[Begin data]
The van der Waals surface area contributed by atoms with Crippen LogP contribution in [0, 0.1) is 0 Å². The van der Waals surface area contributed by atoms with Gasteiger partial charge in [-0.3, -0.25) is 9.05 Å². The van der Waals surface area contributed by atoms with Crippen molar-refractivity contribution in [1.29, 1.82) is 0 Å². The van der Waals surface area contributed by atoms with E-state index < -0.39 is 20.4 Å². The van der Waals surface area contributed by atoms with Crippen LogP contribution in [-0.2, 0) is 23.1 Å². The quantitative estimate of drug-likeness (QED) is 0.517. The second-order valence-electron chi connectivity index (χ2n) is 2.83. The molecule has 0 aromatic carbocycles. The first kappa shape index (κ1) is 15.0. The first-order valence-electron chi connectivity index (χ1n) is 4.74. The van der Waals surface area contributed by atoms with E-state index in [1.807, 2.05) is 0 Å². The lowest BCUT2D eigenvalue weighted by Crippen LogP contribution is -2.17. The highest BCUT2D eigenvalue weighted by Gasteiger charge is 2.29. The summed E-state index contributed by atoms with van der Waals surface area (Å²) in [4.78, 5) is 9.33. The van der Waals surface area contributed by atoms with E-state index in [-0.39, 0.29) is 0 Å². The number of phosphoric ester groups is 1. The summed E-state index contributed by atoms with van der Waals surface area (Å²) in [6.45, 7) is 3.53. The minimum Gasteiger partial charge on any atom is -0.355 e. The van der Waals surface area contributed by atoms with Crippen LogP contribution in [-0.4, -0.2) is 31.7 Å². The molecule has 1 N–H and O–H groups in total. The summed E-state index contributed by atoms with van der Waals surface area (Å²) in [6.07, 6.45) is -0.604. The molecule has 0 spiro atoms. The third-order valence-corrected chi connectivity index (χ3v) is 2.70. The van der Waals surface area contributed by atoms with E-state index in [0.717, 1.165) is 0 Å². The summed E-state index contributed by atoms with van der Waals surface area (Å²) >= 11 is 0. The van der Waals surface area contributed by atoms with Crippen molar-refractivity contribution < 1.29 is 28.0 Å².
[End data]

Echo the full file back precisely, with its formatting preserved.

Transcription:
The van der Waals surface area contributed by atoms with Crippen LogP contribution in [0, 0.1) is 0 Å². The van der Waals surface area contributed by atoms with Gasteiger partial charge in [-0.3, -0.25) is 9.05 Å². The van der Waals surface area contributed by atoms with Crippen molar-refractivity contribution in [1.29, 1.82) is 0 Å². The van der Waals surface area contributed by atoms with E-state index < -0.39 is 20.4 Å². The van der Waals surface area contributed by atoms with Crippen LogP contribution in [-0.2, 0) is 23.1 Å². The quantitative estimate of drug-likeness (QED) is 0.517. The second-order valence-electron chi connectivity index (χ2n) is 2.83. The molecule has 0 aromatic carbocycles. The first kappa shape index (κ1) is 15.0. The first-order valence-electron chi connectivity index (χ1n) is 4.74. The van der Waals surface area contributed by atoms with E-state index in [1.807, 2.05) is 0 Å². The lowest BCUT2D eigenvalue weighted by Crippen LogP contribution is -2.17. The highest BCUT2D eigenvalue weighted by Gasteiger charge is 2.29. The summed E-state index contributed by atoms with van der Waals surface area (Å²) in [4.78, 5) is 9.33. The van der Waals surface area contributed by atoms with E-state index in [-0.39, 0.29) is 0 Å². The number of phosphoric ester groups is 1. The summed E-state index contributed by atoms with van der Waals surface area (Å²) in [6.45, 7) is 3.53. The minimum Gasteiger partial charge on any atom is -0.355 e. The van der Waals surface area contributed by atoms with Crippen LogP contribution in [-0.4, -0.2) is 31.7 Å². The molecule has 1 N–H and O–H groups in total. The summed E-state index contributed by atoms with van der Waals surface area (Å²) in [6.07, 6.45) is -0.604. The molecule has 0 spiro atoms. The third-order valence-corrected chi connectivity index (χ3v) is 2.70. The van der Waals surface area contributed by atoms with E-state index in [0.717, 1.165) is 0 Å². The summed E-state index contributed by atoms with van der Waals surface area (Å²) >= 11 is 0. The van der Waals surface area contributed by atoms with Crippen molar-refractivity contribution < 1.29 is 28.0 Å².